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If Biden Wins, He’ll Have to Put the World Back Together

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tags: economic history, Joe Biden, 2020 Election, COVID-19



If Joe Biden wins the election in November, he will likely be sworn in—perhaps virtually—under the most challenging circumstances since Harry Truman became president in 1945. The country will probably be in the end stages of a brutal pandemic and faced with the worst economy since the Great Depression. The Treasury will be significantly depleted. Millions of people will have lost loved ones, their jobs, much of their net worth. Hopefully a vaccine or an effective treatment will be closer to reality, and our national attention can shift to what comes next.

We judge our great presidents by how they managed harrowing trials and wars: Abraham Lincoln and the Civil War; Franklin D. Roosevelt and the Depression, followed by World War II; Ronald Reagan and the Cold War. But many of the bigger and less historically rewarding challenges are what come immediately after—how to rebuild and remake the country and engage in the wider world. Think about Ulysses S. Grant and Reconstruction, Woodrow Wilson and the League of Nations, Truman and the architecture to wage the Cold War, George H. W. Bush and the collapse of the Soviet Union. Some failed; others succeeded. All faced enormous obstacles explaining what just happened, what had changed, and how we must adapt. This is the category of presidency that Biden, or Donald Trump if he is reelected, will find himself in.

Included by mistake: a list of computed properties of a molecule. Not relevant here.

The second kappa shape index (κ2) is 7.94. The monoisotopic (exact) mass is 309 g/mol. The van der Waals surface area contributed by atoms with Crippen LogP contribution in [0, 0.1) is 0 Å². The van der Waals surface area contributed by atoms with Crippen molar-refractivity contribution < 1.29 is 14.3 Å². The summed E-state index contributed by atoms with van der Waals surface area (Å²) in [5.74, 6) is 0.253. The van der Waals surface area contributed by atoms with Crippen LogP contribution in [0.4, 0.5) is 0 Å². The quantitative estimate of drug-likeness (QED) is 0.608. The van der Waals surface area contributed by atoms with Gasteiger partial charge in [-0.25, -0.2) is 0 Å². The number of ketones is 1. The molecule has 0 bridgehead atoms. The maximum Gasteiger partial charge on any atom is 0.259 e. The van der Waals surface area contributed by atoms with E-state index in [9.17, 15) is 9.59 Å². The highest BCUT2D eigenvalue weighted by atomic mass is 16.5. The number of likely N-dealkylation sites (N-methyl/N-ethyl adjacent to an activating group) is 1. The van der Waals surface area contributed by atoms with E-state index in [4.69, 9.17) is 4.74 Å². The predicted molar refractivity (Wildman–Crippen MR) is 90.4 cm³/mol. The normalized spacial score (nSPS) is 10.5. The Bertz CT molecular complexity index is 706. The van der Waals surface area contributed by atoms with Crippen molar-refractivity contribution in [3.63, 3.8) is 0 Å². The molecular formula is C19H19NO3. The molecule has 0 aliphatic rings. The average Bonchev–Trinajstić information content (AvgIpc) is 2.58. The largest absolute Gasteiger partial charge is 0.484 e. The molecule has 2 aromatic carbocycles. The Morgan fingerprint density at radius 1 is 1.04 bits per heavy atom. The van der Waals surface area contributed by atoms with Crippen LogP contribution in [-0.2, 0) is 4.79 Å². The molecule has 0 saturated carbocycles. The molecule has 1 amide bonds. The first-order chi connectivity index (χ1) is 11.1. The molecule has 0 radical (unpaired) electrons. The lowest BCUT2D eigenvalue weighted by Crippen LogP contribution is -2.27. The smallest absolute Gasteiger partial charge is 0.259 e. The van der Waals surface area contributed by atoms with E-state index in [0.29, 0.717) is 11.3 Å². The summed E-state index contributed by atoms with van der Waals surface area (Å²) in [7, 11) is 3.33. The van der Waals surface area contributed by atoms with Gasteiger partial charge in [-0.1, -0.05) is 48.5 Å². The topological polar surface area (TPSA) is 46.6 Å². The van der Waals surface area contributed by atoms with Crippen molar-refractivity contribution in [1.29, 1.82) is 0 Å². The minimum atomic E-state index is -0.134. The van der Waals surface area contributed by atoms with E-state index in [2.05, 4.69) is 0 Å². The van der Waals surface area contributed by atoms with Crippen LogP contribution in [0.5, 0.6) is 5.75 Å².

If Trump wins, the country can expect more of what we have seen in the initial phase of dealing with COVID-19—shifting the economic and health burden to the states and Congress, a lack of interest in international cooperation, and a refusal to critically scrutinize the response.

But what about Biden? The beginning of his presidency will have a unique logic and character that sets it apart from the early stages of the crisis. His first year will be shaped in various measures by the public reaction to the horrors of 2020, the national Rorschach test of seeing Trump’s silhouette finally from a remove, and a dawning reality of exceedingly difficult choices across the board.

Read entire article at The Atlantic

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